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Giants hire Gabe Kapler as new manager

@mi_guardado
November 13, 2019

SAN FRANCISCO -- During his end-of-season press conference last month, Giants president of baseball operations Farhan Zaidi said he understood the benefits of hiring managers with previous experience in the Majors. “I think what we've seen with managers is that there's a learning curve,” Zaidi said. “A lot of times

SAN FRANCISCO -- During his end-of-season press conference last month, Giants president of baseball operations Farhan Zaidi said he understood the benefits of hiring managers with previous experience in the Majors.

“I think what we've seen with managers is that there's a learning curve,” Zaidi said. “A lot of times guys do better and have more traction their second time around because of the lessons that they've learned.”

Zaidi is now taking that bet on Gabe Kapler. The Giants announced Tuesday that they’ve signed Kapler to a three-year contract as the 39th manager in franchise history and the 17th in the San Francisco era. He will replace Bruce Bochy, who stepped down in September after 13 seasons and three World Series titles with the Giants.

Kapler will be introduced during a press conference at Oracle Park on Wednesday at 12 p.m. PT.

“Probably the key thing that we were looking for and the most important trait, if we could summarize it in one sentence, was somebody who was capable of building trust and relationships with both players and the front office,” Zaidi said in a conference call with reporters on Tuesday night. “In my experience with Gabe, and as we went through the interview process and got to learn more about him, it became clear to us that he was the person who could best execute on that.”

Kapler, 44, became available after he was dismissed by the Phillies last month following a rocky two-year tenure as manager. The Phillies went 161-163 (.497) under his watch and didn't meet the high expectations that were placed on them following the acquisitions of Bryce Harper, J.T. Realmuto and Andrew McCutchen last offseason.

Still, Zaidi said he received unsolicited text messages from players and other people in the Phillies organization who spoke positively of their experiences working with Kapler in Philadelphia. Zaidi said he also consulted several Giants players, though he declined to disclose which ones. Kapler spent the final two years of his playing career with the Rays, where he overlapped with third baseman Evan Longoria.

Kapler has ties to San Francisco’s front office, as he worked as the Dodgers’ director of player development from 2014-17 under Zaidi, who previously served as Los Angeles’ general manager. He was a finalist for the Dodgers job that ultimately went to Dave Roberts in November '15. Zaidi was among those to recommend Kapler to the Phillies, who gave Kapler his first opportunity to manage in the Majors two years later.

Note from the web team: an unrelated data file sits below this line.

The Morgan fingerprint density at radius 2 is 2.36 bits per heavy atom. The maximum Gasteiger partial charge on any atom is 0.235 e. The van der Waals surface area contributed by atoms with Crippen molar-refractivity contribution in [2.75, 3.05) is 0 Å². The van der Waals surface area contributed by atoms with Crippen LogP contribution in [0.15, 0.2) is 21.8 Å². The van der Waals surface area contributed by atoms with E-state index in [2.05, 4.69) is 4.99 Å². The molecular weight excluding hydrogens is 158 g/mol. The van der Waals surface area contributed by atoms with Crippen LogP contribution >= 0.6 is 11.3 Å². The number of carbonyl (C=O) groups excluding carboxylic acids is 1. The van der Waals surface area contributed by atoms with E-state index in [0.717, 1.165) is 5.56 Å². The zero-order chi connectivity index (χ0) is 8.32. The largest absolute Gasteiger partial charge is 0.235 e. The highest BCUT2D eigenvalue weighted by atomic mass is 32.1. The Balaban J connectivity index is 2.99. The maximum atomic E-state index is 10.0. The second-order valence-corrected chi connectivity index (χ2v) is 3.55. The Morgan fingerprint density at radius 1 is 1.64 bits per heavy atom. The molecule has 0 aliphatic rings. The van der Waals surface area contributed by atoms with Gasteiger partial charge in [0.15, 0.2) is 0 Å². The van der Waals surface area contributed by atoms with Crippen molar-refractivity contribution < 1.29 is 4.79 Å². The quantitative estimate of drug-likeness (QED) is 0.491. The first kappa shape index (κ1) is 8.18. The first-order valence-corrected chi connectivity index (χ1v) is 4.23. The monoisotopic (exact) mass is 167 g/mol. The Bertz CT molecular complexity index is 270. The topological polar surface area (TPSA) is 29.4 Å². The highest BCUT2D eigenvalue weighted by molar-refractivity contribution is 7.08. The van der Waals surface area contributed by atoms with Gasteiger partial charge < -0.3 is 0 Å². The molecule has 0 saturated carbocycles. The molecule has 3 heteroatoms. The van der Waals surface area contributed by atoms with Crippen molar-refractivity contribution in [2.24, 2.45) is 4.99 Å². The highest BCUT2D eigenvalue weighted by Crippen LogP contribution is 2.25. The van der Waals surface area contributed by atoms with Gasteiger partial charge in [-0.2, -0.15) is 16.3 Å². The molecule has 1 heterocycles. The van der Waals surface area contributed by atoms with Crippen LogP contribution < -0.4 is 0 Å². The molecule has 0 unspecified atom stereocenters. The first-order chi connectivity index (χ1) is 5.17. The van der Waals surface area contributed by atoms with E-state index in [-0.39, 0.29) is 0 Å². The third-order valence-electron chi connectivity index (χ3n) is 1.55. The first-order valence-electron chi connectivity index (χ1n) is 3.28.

“He just worked tirelessly every day to make the organization better,” Zaidi said. “I think he took that as a challenge every day, and I think he was successful in that.”

Zaidi addressed a situation that emerged earlier this year regarding reports that Kapler had mishandled assault allegations leveled against two Dodgers Minor Leaguers during his tenure as the club’s director of player development. Zaidi was the Dodgers' general manager at the time of the allegations.

“We had the opportunity to talk to people in the community and talk to experts to try to learn and understand what we did and what we did wrong,” Zaidi said. “As I’ve had time to reflect on it, I realized the biggest mistake we made was asking the wrong question. In those situations, we asked, ‘What do we have to do?’ instead of, ‘What is the right thing to do?’

"I can only speak for myself. I'm truly sorry that, from my perspective, I didn't ask the right question and address things appropriately. Just speaking for myself, I view it as a learning experience, and it's something that I want to take into the future in this organization and hold us to the absolute highest standard.”

A former outfielder, Kapler played parts of 12 seasons in the Majors for the Tigers, Rangers, Rockies, Red Sox, Brewers and Rays. He finished with a .268 batting average, 82 home runs, 77 stolen bases and a .749 OPS over 1,104 career games and won a World Series with the Red Sox in 2004.

The Giants reportedly interviewed 10 candidates for their managerial vacancy, including Astros bench coach Joe Espada, Rays bench coach Matt Quatraro, Royals quality control coach Pedro Grifol, A’s quality control coach Mark Kotsay, former A’s manager and Dodgers bench coach Bob Geren, Dodgers field coordinator Clayton McCullough and former Cubs first-base coach Will Venable.

Two internal candidates -- bench coach Hensley Meulens and third-base coach Ron Wotus -- also interviewed for the position, though they were not among the finalists. Meulens is expected to join the Marlins’ coaching staff, but Wotus’ status remains unclear.

Another member of Bochy’s coaching staff, bullpen coach Matt Herges, also left to become the D-backs’ new pitching coach earlier this month.

Zaidi said the Giants may have an announcement regarding the coaching staff on Wednesday, though he reiterated that the group likely won’t be finalized until Kapler provides his input.

Maria Guardado covers the Giants for MLB.com. She previously covered the Angels from 2017-18. Follow her on Twitter.